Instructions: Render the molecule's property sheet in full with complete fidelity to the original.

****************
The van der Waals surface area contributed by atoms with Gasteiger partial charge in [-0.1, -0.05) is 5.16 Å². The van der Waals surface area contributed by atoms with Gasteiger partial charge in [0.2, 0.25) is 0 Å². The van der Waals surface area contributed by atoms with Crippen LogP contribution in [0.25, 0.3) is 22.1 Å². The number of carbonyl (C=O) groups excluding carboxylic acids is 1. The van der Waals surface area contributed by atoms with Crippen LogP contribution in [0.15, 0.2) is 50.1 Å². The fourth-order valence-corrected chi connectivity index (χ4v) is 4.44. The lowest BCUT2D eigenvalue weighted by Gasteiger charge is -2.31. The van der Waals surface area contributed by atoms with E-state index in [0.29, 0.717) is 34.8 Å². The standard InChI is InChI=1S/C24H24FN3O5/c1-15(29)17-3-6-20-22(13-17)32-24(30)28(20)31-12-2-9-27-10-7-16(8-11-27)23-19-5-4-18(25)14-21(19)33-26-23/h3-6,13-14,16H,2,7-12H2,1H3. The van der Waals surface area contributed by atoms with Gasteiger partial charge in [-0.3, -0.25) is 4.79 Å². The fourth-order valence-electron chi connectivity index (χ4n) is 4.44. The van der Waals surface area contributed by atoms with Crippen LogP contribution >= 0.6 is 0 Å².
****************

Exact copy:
The van der Waals surface area contributed by atoms with Gasteiger partial charge in [-0.1, -0.05) is 5.16 Å². The van der Waals surface area contributed by atoms with Gasteiger partial charge in [0.2, 0.25) is 0 Å². The van der Waals surface area contributed by atoms with Crippen LogP contribution in [0.25, 0.3) is 22.1 Å². The number of carbonyl (C=O) groups excluding carboxylic acids is 1. The van der Waals surface area contributed by atoms with Crippen LogP contribution in [0.15, 0.2) is 50.1 Å². The fourth-order valence-corrected chi connectivity index (χ4v) is 4.44. The lowest BCUT2D eigenvalue weighted by Gasteiger charge is -2.31. The van der Waals surface area contributed by atoms with E-state index in [0.29, 0.717) is 34.8 Å². The standard InChI is InChI=1S/C24H24FN3O5/c1-15(29)17-3-6-20-22(13-17)32-24(30)28(20)31-12-2-9-27-10-7-16(8-11-27)23-19-5-4-18(25)14-21(19)33-26-23/h3-6,13-14,16H,2,7-12H2,1H3. The van der Waals surface area contributed by atoms with Gasteiger partial charge in [-0.3, -0.25) is 4.79 Å². The fourth-order valence-electron chi connectivity index (χ4n) is 4.44. The van der Waals surface area contributed by atoms with Crippen LogP contribution >= 0.6 is 0 Å².